Clara Chooi, The Malaysian Insider
Tun Dr Mahathir Mohamad joined Muslim conservatives today in dismissing the view that there is no compulsion in Islam, telling those professing the faith not to get too “carried away by western ideals”.
“We are Muslims. We do not change our religion,” the influential former prime minister told a press conference this afternoon.
“Others ... their beliefs perhaps permit them (to convert). We should not be too taken by western thoughts.”
Dr Mahathir said that such freedom, if allowed, could lead to racially-charged arguments, even among those in the same religion.
“If we’re free to do this and that, in the end, we start to produce films that ridicule other religions and then we fight among us.
“So do not be too carried away by western ideals. A man can marry a man, a woman can marry a woman... and the family is destroyed,” he said.
Dr Mahathir was asked to wade into the controversy surrounding remarks made by PKR’s Lembah Pantai MP, Nurul Izzah Anwar, who recently expressed her support for freedom of religion for all Malaysians, including Malays, in a forum last Saturday.
Her remarks drew widespread backlash among conservative Muslim groups and Umno hardliners, who accused the PKR vice president of supporting “apostasy”.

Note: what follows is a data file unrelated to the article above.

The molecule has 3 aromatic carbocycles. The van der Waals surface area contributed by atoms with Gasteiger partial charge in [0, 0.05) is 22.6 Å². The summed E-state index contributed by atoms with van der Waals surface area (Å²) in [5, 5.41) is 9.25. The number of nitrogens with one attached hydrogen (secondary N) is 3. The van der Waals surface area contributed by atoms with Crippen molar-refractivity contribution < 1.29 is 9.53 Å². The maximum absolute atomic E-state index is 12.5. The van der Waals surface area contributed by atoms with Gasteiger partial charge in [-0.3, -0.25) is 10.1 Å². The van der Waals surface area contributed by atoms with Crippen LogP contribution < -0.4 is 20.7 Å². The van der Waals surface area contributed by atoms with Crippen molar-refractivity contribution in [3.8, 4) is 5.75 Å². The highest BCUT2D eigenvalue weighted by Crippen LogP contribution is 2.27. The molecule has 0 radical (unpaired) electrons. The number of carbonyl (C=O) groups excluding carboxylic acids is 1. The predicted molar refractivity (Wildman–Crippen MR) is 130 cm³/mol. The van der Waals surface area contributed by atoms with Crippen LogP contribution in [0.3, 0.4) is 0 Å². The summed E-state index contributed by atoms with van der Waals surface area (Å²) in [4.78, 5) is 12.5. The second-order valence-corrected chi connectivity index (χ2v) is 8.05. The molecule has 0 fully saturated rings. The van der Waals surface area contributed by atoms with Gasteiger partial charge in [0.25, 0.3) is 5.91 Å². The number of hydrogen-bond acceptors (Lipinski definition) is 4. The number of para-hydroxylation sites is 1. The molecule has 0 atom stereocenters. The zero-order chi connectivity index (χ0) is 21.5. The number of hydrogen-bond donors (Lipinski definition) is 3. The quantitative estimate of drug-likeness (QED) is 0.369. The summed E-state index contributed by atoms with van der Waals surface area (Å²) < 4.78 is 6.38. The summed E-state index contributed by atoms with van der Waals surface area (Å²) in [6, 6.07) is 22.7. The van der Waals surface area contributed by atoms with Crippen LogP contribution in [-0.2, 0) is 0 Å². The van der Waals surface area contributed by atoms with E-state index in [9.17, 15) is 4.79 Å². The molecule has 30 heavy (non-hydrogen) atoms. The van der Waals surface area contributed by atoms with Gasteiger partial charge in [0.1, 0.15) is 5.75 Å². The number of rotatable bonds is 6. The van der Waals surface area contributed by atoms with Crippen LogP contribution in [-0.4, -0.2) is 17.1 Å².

But Nurul Izzah has denied this and yesterday said she would take legal action against Umno-owned dailies Utusan Malaysia and Berita Harian for allegedly twisting her statement.
The PKR leader has, however, found support from popular Islamic scholar Datuk Mohd Asri Zainul Abidin, who said in an article in Sinar Harian today that there is no compulsion in Islam.
“After hearing her explanation, I understand what she meant. The ‘no compulsion’ is from the aspect of practice in the religion of Islam.
“If truly there were compulsion, this country’s government would certainly take action against a Muslim individual, for example a Muslim woman who does not wear the tudung (headscarf),” he told the Malay daily.
The Univesiti Sains Malaysia (USM) lecturer told the newspaper he had written an article two years ago titled “Iman Tidak Boleh Dipaksa (Faith Cannot be Forced)”, and added that the content was “the same” as what Nurul Izzah had stated.
“Malays cannot be forced and [they] believe voluntarily. But, through preaching, a person can be brought back to the faith,” he was quoted as saying.
Race and religion issues are inseparable in Malaysia, where the Malays — who make up 60 per cent of the 28 million population — are constitutionally defined to also be Muslims.
The country’s supreme law states that Islam is the religion of the federation but also provides for other religions to be practised freely.
In Parliament today, a deputy minister Datuk Dr Mashitah Ibrahim said legal action may be taken against Nurul Izzah for purportedly insulting Islam.
“There are no such provisions for now, but it can be included under provisions on insulting Islam or causing Islam to be insulted.
“Anyone who orally or in written form mocks or causes Islam to be degraded, can be imposed with a penalty of not more than RM3,000 or jail of not more than two years, or both,” the deputy minister in charge of Islamic affairs said.